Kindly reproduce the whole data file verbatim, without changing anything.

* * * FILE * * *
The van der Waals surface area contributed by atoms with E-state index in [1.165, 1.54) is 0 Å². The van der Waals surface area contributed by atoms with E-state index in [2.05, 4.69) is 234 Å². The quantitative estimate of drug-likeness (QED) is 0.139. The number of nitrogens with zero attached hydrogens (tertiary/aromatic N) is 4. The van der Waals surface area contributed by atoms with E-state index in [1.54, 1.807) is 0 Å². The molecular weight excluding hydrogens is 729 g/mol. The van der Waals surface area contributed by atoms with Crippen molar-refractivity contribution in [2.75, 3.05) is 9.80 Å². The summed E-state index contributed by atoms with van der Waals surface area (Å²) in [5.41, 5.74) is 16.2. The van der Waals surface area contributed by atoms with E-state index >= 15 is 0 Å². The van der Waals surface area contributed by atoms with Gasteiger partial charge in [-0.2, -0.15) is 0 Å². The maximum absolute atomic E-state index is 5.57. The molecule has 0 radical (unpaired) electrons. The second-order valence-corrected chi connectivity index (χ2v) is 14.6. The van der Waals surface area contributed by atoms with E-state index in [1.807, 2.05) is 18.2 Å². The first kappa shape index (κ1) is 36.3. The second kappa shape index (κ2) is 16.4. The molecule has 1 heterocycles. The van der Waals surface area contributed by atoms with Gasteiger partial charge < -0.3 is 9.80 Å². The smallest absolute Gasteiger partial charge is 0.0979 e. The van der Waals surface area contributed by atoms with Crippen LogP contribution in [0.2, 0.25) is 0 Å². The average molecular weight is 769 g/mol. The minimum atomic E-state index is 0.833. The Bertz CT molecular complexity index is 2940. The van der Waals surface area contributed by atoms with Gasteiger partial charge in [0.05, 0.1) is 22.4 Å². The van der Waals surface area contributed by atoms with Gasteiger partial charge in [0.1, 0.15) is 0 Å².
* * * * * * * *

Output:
The van der Waals surface area contributed by atoms with E-state index in [1.165, 1.54) is 0 Å². The van der Waals surface area contributed by atoms with E-state index in [2.05, 4.69) is 234 Å². The quantitative estimate of drug-likeness (QED) is 0.139. The number of nitrogens with zero attached hydrogens (tertiary/aromatic N) is 4. The van der Waals surface area contributed by atoms with E-state index in [1.54, 1.807) is 0 Å². The molecular weight excluding hydrogens is 729 g/mol. The van der Waals surface area contributed by atoms with Crippen molar-refractivity contribution in [2.75, 3.05) is 9.80 Å². The summed E-state index contributed by atoms with van der Waals surface area (Å²) in [5.41, 5.74) is 16.2. The van der Waals surface area contributed by atoms with E-state index >= 15 is 0 Å². The van der Waals surface area contributed by atoms with Gasteiger partial charge in [-0.2, -0.15) is 0 Å². The maximum absolute atomic E-state index is 5.57. The molecule has 0 radical (unpaired) electrons. The second-order valence-corrected chi connectivity index (χ2v) is 14.6. The van der Waals surface area contributed by atoms with E-state index in [1.807, 2.05) is 18.2 Å². The first kappa shape index (κ1) is 36.3. The second kappa shape index (κ2) is 16.4. The molecule has 1 heterocycles. The van der Waals surface area contributed by atoms with Gasteiger partial charge < -0.3 is 9.80 Å². The smallest absolute Gasteiger partial charge is 0.0979 e. The van der Waals surface area contributed by atoms with Crippen LogP contribution in [0.2, 0.25) is 0 Å². The average molecular weight is 769 g/mol. The minimum atomic E-state index is 0.833. The Bertz CT molecular complexity index is 2940. The van der Waals surface area contributed by atoms with Gasteiger partial charge in [0.05, 0.1) is 22.4 Å². The van der Waals surface area contributed by atoms with Gasteiger partial charge in [0.1, 0.15) is 0 Å².